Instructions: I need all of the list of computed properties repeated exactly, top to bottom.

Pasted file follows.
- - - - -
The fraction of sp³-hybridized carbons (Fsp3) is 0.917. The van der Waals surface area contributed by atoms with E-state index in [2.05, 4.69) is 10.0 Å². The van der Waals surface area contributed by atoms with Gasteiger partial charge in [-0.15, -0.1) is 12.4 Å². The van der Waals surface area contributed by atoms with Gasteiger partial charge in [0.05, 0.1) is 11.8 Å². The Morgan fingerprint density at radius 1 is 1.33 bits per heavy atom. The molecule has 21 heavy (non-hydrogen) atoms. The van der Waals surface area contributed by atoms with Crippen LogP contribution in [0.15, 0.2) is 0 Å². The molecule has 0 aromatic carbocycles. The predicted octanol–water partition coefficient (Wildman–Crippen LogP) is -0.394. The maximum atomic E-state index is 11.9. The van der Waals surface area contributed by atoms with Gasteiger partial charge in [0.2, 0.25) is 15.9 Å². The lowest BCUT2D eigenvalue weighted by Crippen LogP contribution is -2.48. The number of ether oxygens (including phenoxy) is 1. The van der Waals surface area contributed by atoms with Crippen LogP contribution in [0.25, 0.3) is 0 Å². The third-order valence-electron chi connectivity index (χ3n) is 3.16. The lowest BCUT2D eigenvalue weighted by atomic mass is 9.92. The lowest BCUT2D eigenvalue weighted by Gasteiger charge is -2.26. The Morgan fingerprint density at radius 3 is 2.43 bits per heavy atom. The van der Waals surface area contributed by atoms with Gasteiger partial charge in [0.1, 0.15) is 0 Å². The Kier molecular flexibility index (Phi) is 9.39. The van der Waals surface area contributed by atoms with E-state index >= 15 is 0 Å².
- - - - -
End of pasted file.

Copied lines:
The fraction of sp³-hybridized carbons (Fsp3) is 0.917. The van der Waals surface area contributed by atoms with E-state index in [2.05, 4.69) is 10.0 Å². The van der Waals surface area contributed by atoms with Gasteiger partial charge in [-0.15, -0.1) is 12.4 Å². The van der Waals surface area contributed by atoms with Gasteiger partial charge in [0.05, 0.1) is 11.8 Å². The Morgan fingerprint density at radius 1 is 1.33 bits per heavy atom. The molecule has 21 heavy (non-hydrogen) atoms. The van der Waals surface area contributed by atoms with Crippen LogP contribution in [0.15, 0.2) is 0 Å². The molecule has 0 aromatic carbocycles. The predicted octanol–water partition coefficient (Wildman–Crippen LogP) is -0.394. The maximum atomic E-state index is 11.9. The van der Waals surface area contributed by atoms with Gasteiger partial charge in [0.2, 0.25) is 15.9 Å². The lowest BCUT2D eigenvalue weighted by Crippen LogP contribution is -2.48. The number of ether oxygens (including phenoxy) is 1. The van der Waals surface area contributed by atoms with Crippen LogP contribution in [0.25, 0.3) is 0 Å². The third-order valence-electron chi connectivity index (χ3n) is 3.16. The lowest BCUT2D eigenvalue weighted by atomic mass is 9.92. The lowest BCUT2D eigenvalue weighted by Gasteiger charge is -2.26. The Morgan fingerprint density at radius 3 is 2.43 bits per heavy atom. The van der Waals surface area contributed by atoms with Gasteiger partial charge in [0.1, 0.15) is 0 Å². The Kier molecular flexibility index (Phi) is 9.39. The van der Waals surface area contributed by atoms with E-state index >= 15 is 0 Å².